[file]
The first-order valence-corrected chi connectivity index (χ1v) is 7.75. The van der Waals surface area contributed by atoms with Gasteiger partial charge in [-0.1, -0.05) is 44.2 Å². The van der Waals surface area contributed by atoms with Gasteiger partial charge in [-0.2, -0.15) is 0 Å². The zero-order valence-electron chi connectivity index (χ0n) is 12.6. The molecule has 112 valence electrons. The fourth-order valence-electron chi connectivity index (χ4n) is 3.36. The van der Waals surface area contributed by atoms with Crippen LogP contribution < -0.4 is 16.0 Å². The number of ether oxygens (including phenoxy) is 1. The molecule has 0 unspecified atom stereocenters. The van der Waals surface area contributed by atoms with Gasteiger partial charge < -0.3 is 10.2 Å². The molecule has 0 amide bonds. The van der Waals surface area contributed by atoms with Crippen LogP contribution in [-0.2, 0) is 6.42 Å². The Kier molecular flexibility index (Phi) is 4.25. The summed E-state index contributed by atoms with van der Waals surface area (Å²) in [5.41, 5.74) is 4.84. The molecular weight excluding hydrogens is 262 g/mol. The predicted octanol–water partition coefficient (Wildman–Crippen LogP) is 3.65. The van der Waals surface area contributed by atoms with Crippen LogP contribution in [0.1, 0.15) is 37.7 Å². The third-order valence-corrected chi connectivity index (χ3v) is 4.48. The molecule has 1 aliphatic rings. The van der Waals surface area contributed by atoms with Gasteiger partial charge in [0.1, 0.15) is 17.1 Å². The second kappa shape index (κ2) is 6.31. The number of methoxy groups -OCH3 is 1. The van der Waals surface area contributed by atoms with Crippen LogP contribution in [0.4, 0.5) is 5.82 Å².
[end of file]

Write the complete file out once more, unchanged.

The first-order valence-corrected chi connectivity index (χ1v) is 7.75. The van der Waals surface area contributed by atoms with Gasteiger partial charge in [-0.1, -0.05) is 44.2 Å². The van der Waals surface area contributed by atoms with Gasteiger partial charge in [-0.2, -0.15) is 0 Å². The zero-order valence-electron chi connectivity index (χ0n) is 12.6. The molecule has 112 valence electrons. The fourth-order valence-electron chi connectivity index (χ4n) is 3.36. The van der Waals surface area contributed by atoms with Crippen LogP contribution < -0.4 is 16.0 Å². The number of ether oxygens (including phenoxy) is 1. The molecule has 0 unspecified atom stereocenters. The van der Waals surface area contributed by atoms with Gasteiger partial charge < -0.3 is 10.2 Å². The molecule has 0 amide bonds. The van der Waals surface area contributed by atoms with Crippen LogP contribution in [-0.2, 0) is 6.42 Å². The Kier molecular flexibility index (Phi) is 4.25. The summed E-state index contributed by atoms with van der Waals surface area (Å²) in [5.41, 5.74) is 4.84. The molecular weight excluding hydrogens is 262 g/mol. The predicted octanol–water partition coefficient (Wildman–Crippen LogP) is 3.65. The van der Waals surface area contributed by atoms with Crippen LogP contribution in [0.1, 0.15) is 37.7 Å². The third-order valence-corrected chi connectivity index (χ3v) is 4.48. The molecule has 1 aliphatic rings. The van der Waals surface area contributed by atoms with Gasteiger partial charge in [0.1, 0.15) is 17.1 Å². The second kappa shape index (κ2) is 6.31. The number of methoxy groups -OCH3 is 1. The van der Waals surface area contributed by atoms with Crippen LogP contribution in [0.4, 0.5) is 5.82 Å².